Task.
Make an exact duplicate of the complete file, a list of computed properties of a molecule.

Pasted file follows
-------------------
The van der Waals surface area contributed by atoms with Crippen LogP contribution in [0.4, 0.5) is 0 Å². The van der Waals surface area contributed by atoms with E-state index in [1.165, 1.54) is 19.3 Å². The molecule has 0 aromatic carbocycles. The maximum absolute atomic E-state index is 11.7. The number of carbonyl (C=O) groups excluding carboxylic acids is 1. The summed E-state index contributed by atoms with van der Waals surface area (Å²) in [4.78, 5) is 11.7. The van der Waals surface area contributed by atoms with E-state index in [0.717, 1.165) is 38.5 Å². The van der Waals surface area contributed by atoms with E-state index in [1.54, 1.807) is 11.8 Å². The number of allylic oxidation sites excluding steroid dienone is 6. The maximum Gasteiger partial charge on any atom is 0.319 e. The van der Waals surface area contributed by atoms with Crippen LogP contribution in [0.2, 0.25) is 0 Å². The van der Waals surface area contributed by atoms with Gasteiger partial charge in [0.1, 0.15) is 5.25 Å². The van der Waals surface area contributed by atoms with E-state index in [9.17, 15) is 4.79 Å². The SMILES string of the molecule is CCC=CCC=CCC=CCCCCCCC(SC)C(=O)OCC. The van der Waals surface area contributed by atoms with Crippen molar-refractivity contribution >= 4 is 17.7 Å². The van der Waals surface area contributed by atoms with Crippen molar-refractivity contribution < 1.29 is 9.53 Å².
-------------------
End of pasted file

The van der Waals surface area contributed by atoms with Crippen LogP contribution in [0.4, 0.5) is 0 Å². The van der Waals surface area contributed by atoms with E-state index in [1.165, 1.54) is 19.3 Å². The molecule has 0 aromatic carbocycles. The maximum absolute atomic E-state index is 11.7. The number of carbonyl (C=O) groups excluding carboxylic acids is 1. The summed E-state index contributed by atoms with van der Waals surface area (Å²) in [4.78, 5) is 11.7. The van der Waals surface area contributed by atoms with E-state index in [0.717, 1.165) is 38.5 Å². The van der Waals surface area contributed by atoms with E-state index in [1.54, 1.807) is 11.8 Å². The number of allylic oxidation sites excluding steroid dienone is 6. The maximum Gasteiger partial charge on any atom is 0.319 e. The van der Waals surface area contributed by atoms with Crippen LogP contribution in [0.2, 0.25) is 0 Å². The van der Waals surface area contributed by atoms with Gasteiger partial charge in [0.1, 0.15) is 5.25 Å². The van der Waals surface area contributed by atoms with E-state index in [9.17, 15) is 4.79 Å². The SMILES string of the molecule is CCC=CCC=CCC=CCCCCCCC(SC)C(=O)OCC. The van der Waals surface area contributed by atoms with Crippen molar-refractivity contribution >= 4 is 17.7 Å². The van der Waals surface area contributed by atoms with Crippen molar-refractivity contribution < 1.29 is 9.53 Å².